purge

I
(New American Roget's College Thesaurus)
v. t. cleanse, clarify; flush, wash, clear; atone; pardon, absolve, acquit; expiate; evacuate, remove; liquidate, kill. See atonement, cleanness, purity, killing.
II
(Roget's IV) n.
1. [Cleansing]
Syn. abstersion, clarification, expurgation; see cleaning , purification .
2. [Excretion]
Syn. defecation, evacuation, catharsis; see excretion 1 .
3. [Elimination]
Syn. eradication, disposal, murder, removal, liquidation, extermination, annihilation, extirpation, assassination, abolition, extinction, disposition, expulsion, ejection; see also destruction 1 .
v.
1. [To cleanse]
Syn. clear, purify, clarify; see clean , excrete .
2. [To eliminate]
Syn. liquidate, exterminate, dispose of; see abolish , forbid , kill 1 , prevent .
III
(Roget's 3 Superthesaurus) v.
cleanse, remove, clean out, eliminate, clear, purify, excrete, expel, banish, *dump, eradicate, get rid of, exorcise.
IV
(Roget's Thesaurus II) I verb 1. To free from sin, guilt, or defilement: 786 cleanse, lustrate, purify. See CLEAN, RELIGION. 2. Law. To free from a charge or imputation of guilt: absolve, clear, exculpate, exonerate, vindicate. Law: acquit. See LAW. 3. To get rid of, especially by banishment or execution: eliminate, eradicate, liquidate, remove, wipe out. Idioms: do away with, put an end to. See HELP, KEEP. 4. Medicine. To discharge (wastes or foreign substances) from the body: eliminate, evacuate, excrete. See KEEP. II noun The act or process of eliminating: clearance, elimination, eradication, liquidation, removal, riddance. See KEEP.

English dictionary for students. 2013.

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  • purge — [ pyrʒ ] n. f. • 1538; « justification » XIVe; de purger 1 ♦ Action de purger; remède purgatif. ⇒ purgation. Prendre une purge. 2 ♦ (1752) Vx Désinfection. ♢ (1860) Mod. Techn. Nettoyage des fils textiles (qu on débarrasse de …   Encyclopédie Universelle

  • purge — [pɜːdʒ ǁ pɜːrdʒ] verb [transitive] to get rid of information that is no longer needed, especially when combining lists of information * * * Ⅰ. purge UK US /pɜːdʒ/ verb [T] ► to remove people from an organization because you do not want them:… …   Financial and business terms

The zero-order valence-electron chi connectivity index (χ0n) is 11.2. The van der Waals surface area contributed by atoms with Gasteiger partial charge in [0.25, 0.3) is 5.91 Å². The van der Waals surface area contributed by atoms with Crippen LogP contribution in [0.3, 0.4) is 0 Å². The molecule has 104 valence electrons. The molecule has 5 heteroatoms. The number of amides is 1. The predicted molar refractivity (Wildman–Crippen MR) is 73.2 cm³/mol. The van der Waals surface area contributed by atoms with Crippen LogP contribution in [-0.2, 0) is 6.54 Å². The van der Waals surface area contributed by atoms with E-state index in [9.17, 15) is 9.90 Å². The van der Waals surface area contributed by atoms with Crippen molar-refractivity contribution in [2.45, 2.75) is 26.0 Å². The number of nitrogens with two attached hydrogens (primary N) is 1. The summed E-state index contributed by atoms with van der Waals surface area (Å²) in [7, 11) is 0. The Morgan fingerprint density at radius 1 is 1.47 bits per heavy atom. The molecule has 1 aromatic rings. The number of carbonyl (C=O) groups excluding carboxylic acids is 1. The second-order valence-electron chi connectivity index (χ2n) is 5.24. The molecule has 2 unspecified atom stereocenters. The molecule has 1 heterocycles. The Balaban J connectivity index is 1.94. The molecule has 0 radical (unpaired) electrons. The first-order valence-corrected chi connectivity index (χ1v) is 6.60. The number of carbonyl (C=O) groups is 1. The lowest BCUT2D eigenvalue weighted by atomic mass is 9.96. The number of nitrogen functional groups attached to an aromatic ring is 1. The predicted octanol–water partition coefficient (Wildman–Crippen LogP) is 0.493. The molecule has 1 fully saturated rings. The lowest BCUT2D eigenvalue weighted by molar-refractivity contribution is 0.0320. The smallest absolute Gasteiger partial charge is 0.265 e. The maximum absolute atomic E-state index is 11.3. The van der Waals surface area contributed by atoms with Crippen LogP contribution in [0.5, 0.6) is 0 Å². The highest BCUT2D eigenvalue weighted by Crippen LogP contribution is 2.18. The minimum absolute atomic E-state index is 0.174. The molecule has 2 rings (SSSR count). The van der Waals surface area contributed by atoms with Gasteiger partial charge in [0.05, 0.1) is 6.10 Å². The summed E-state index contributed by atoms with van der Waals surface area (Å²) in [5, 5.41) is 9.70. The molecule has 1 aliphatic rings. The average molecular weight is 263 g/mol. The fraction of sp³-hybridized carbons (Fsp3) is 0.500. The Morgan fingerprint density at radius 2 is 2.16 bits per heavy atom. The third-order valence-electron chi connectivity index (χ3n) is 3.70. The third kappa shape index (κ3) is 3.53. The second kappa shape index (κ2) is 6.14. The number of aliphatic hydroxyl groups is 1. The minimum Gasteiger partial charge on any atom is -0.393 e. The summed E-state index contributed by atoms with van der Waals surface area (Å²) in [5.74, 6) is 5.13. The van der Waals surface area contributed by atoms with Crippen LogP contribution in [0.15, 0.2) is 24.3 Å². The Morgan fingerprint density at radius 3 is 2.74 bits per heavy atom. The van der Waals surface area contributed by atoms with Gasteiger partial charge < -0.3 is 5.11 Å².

• Purge — Purge, v. t. [imp. & p. p. {Purged}; p. pr. & vb. n. {Purging}.] [F. purger, L. purgare; purus pure + agere to make, to do. See {Pure}, and {Agent}.] 1. To cleanse, clear, or purify by separating and carrying off whatever is impure, heterogeneous …   The Collaborative International Dictionary of English

  • purge — / pərj/ vt purged, purg·ing 1: to clear (as oneself or another) of guilt purged himself of contempt 2: to become no longer guilty of purge the contempt Merriam Webster’s Dictionary of Law. Mer …   Law dictionary

  • Purge — Purge, n. [Cf. F. purge. See {Purge}, v. t.] 1. The act of purging. [1913 Webster] The preparative for the purge of paganism of the kingdom of Northumberland. Fuller. [1913 Webster] 2. That which purges; especially, a medicine that evacuates the… …   The Collaborative International Dictionary of English

  • purgé — purgé, ée (pur jé, jée) part. passé de purger. 1°   Débarrassé de ce qui est grossier. Des métaux purgés par le feu.    Fig. •   Purgée, par ses désastres, des restes de l idolâtrie, elle [Rome] ne subsiste plus que par le christianisme qu elle… …   Dictionnaire de la Langue Française d'Émile Littré

  • Purge — Purge, v. i. 1. To become pure, as by clarification. [1913 Webster] 2. To have or produce frequent evacuations from the intestines, as by means of a cathartic. [1913 Webster] …   The Collaborative International Dictionary of English

  • purge — [n] elimination, removal abolition, abstersion, catharsis, clarification, cleaning, cleanup, coup, crushing, disposal, disposition, ejection, eradication, evacuation, excretion,expulsion, expurgation, extermination, extirpation, liquidation,… …   New thesaurus

  • purge —   [engl.], löschen …   Universal-Lexikon

  • purge — épurge …   Dictionnaire des rimes

  • purge — (v.) late 13c., from O.Fr. purgier (12c.), from L. purgare cleanse, purify, from Old L. purigare, from purus pure (see PURE (Cf. pure)) + root of agere to drive, make (see ACT (Cf. act)). The noun is recorded from 1560s …   Etymology dictionary

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